Colombia has conferred upon Faculty Fellow Douglass Cassel the Order of Merit, the highest award Colombia grants to foreign citizens.

Colombian President Juan Manuel Santos presented the medal to Cassel in a ceremony in the President’s private residence in Cartagena on September 25, the day before United Nations Secretary General Ban Ki-moon, U.S. Secretary of State John Kerry and 15 heads of state gathered for the formal signing ceremony of a peace agreement between the government and the largest rebel group in Colombia. The agreement ends more than half a century of armed insurgency by the FARC (“Armed Forces of the Colombian Revolution”).

Cassel was awarded the medal for his service to the government in helping to negotiate the transitional justice component of the peace agreement. The justice accord provides that rebels and soldiers who confess to war crimes may benefit from reduced sentences of “effective restrictions” of their liberty, while those who do not confess may be tried before a special Tribunal for Peace and sentenced to lengthy terms in prison.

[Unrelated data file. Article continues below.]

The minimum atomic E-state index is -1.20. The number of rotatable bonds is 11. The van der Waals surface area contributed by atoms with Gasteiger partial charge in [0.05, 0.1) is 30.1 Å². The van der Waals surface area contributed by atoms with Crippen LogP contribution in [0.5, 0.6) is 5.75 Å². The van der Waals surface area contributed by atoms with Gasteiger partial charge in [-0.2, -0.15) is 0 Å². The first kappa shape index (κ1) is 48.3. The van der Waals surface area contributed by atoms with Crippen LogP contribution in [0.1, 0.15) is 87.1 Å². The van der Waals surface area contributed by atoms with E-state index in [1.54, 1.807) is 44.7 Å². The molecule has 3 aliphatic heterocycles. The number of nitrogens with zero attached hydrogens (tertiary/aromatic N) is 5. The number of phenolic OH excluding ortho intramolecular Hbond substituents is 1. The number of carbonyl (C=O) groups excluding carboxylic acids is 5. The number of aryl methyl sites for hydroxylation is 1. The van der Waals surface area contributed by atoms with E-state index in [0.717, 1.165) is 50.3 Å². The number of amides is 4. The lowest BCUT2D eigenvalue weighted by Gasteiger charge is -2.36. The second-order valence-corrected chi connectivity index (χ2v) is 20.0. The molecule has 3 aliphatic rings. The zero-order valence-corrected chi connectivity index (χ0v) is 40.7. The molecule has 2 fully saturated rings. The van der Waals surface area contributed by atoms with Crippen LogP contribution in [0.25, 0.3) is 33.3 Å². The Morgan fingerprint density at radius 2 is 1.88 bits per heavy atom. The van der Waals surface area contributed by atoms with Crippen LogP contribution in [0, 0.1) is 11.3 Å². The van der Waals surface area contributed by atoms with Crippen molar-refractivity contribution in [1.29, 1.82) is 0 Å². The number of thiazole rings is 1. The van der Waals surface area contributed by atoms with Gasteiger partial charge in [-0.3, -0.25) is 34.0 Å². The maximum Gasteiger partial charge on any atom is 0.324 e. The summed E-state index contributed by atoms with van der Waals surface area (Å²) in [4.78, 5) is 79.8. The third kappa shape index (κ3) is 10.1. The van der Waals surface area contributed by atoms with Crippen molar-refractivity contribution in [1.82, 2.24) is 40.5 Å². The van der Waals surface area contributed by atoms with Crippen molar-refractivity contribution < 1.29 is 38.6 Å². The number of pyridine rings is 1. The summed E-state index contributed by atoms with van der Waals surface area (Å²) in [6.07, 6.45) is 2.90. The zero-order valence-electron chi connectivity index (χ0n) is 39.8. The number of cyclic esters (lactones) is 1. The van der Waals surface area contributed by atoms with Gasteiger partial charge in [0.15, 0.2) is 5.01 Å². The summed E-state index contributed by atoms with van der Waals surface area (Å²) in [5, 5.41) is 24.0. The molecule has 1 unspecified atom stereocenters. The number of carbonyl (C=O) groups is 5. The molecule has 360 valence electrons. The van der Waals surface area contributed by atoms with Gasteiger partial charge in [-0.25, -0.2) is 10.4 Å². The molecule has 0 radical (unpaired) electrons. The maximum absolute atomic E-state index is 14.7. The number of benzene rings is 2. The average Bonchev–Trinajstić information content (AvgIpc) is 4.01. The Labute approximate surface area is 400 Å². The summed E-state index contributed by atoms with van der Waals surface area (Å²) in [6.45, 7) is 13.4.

The award for service by foreign citizens is officially known as the Order of Merit “Guillermo Ferguson.” It is named for a British military volunteer who, while serving as aide-de-camp to Simón Bolívar two centuries ago, saved the independence leader from an assassination attempt.

A professor at the Notre Dame Law School and former director of the Center for Civil and Human Rights, Cassel teaches in the field of international human rights law, including a course on accountability for gross violations of human rights.

Originally published at law.nd.edu/news.

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